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'It may already be here' | Expert warns new UK strain of COVID-19 likely in U.S.

Infectious disease expert Dr. Peter Hotez says the U.S. is lagging behind other countries in how it looks for and detects virus mutations.

HOUSTON — Millions of Americans ignored health warnings and traveled for the holidays and now experts are bracing for a surge upon a surge. 

"It means we're going to continue to see people get infected, and we'll still see surges in our ICU's death rates will continue to skyrocket," said Dr. Peter Hotez. 

And it could get even worse as a new more contagious, but not more deadly variant of the coronavirus first seen in the UK is spreading across the globe. It's shown up in France, Australia, Japan, Sweden, Spain and even Canada. 

"I'm concerned about it in the U.S.," said Hotez. "It may already be here and it may be a significant reason why we've seen so much transmission as of late."

Hotez says the U.S. simply isn't looking for new strains as much as we should especially compared to other countries, and the U.S. is falling behind.

"The fact we've underperformed yet again really disturbs me quite a bit," said Hotez. 

Concerns over this new strain building as COVID-19 vaccinations ramp up. Experts hopeful the vaccines will also be effective against this new strain. Testing underway right now.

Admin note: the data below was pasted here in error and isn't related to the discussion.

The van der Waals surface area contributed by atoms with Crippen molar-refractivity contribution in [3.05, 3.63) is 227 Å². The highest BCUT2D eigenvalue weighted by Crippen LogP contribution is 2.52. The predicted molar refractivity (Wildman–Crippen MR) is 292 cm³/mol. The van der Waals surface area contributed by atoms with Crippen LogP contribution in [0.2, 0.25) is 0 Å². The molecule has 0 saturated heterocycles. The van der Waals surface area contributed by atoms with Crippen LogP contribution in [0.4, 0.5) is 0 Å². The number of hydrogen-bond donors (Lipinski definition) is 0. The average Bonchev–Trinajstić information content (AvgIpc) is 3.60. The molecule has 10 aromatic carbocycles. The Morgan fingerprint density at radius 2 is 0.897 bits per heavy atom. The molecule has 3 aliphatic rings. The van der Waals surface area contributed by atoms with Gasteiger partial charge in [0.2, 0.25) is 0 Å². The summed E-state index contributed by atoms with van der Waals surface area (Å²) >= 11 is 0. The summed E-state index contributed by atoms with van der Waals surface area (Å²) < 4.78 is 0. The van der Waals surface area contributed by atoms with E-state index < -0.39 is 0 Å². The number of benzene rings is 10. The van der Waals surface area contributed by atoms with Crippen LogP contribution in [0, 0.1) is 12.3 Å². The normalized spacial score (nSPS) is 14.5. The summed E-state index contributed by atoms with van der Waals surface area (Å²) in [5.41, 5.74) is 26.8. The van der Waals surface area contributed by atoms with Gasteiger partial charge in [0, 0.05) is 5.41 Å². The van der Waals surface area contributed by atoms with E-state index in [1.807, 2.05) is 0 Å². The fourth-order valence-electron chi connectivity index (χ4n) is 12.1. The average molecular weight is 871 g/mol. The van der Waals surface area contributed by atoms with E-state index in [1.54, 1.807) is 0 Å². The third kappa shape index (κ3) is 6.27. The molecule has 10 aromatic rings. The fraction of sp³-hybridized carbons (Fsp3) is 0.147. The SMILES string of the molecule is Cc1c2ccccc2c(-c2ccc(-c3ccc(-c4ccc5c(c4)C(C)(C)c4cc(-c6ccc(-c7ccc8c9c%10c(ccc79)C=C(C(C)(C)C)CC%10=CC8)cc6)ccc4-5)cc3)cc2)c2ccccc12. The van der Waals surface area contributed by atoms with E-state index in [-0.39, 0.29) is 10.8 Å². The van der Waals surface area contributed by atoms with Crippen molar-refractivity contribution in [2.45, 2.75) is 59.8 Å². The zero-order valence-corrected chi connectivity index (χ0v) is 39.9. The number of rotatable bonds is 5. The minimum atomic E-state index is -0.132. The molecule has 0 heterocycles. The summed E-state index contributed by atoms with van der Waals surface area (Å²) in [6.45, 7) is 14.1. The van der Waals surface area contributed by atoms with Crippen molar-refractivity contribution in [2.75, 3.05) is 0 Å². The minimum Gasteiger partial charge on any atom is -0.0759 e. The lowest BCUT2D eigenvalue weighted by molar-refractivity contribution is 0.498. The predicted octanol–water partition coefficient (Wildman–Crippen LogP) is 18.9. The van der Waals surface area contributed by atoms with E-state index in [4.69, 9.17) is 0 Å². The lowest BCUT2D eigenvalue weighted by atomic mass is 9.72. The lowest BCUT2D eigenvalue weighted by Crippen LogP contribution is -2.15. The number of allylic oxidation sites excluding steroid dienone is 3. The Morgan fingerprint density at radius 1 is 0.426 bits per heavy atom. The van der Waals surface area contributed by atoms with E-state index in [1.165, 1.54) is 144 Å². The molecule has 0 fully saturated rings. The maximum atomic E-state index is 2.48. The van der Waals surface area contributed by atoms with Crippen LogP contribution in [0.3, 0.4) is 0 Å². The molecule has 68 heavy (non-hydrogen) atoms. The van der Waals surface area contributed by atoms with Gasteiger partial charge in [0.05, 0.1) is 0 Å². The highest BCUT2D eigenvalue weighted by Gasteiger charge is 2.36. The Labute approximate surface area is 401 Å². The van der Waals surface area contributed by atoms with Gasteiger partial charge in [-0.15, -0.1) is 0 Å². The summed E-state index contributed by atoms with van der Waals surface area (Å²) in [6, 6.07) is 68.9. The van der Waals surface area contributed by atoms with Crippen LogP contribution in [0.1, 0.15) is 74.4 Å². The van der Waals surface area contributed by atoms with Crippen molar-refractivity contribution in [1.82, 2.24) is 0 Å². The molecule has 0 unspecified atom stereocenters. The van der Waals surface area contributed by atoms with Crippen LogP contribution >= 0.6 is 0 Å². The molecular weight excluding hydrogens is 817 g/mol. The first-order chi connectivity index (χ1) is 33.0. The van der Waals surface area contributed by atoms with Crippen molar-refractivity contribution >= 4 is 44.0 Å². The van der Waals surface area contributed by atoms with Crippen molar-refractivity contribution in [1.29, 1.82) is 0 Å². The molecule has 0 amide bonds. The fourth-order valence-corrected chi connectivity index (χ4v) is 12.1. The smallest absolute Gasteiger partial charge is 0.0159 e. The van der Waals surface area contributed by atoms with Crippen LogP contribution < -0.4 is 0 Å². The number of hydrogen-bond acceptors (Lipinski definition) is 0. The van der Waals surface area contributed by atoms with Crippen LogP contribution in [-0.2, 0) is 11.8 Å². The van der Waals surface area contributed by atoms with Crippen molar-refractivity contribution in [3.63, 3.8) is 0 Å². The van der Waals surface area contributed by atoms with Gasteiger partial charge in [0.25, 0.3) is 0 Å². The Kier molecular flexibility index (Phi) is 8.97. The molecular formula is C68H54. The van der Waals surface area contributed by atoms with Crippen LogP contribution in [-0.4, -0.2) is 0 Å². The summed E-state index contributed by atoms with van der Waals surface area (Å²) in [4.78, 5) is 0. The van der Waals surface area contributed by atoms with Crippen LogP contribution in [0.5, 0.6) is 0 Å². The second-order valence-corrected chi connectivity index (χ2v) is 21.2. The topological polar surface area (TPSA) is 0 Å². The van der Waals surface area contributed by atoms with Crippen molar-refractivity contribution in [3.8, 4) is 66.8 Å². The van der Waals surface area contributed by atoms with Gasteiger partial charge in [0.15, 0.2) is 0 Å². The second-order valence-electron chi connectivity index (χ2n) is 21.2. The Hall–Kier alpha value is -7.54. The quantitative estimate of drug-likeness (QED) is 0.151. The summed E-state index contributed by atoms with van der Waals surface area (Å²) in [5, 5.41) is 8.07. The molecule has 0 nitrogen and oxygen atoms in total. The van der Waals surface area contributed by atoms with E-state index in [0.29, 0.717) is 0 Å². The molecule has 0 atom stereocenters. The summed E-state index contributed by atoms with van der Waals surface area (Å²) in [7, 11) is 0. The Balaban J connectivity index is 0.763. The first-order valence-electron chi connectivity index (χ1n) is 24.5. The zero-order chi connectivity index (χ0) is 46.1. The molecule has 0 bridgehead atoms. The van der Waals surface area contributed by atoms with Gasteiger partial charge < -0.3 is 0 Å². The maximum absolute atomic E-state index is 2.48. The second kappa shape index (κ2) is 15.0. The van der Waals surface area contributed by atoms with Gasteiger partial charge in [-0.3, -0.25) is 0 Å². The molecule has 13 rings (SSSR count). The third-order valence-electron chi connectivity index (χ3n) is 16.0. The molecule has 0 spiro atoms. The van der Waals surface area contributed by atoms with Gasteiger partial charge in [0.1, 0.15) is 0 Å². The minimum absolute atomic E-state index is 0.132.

"I think we'll be okay for these variants, but after a few months, a year or two, other variants may come along where we may not be so lucky," said Hotez. 

Houston's Health and Fire Departments received 3,000 doses each of the Moderna vaccine Monday morning. 

"It's the beginning of the end," said Dr. David Persse. 

Persse says its critical the public gets vaccinated as soon as they're able. 

"Now's not the time to rest on our laurels, this is a time to jump on this opportunity aggressively and if you can get vaccinated, get vaccinated," said Persse. 

But until that happens, with the threat of this new strain and increased transmission. Mayor Sylvester Turner is pleading with folks to continue to socially distance. 

"Let's not gather in large numbers for New Year's," said Mayor Sylvester Turner. "Let's celebrate differently, but let's do it safely."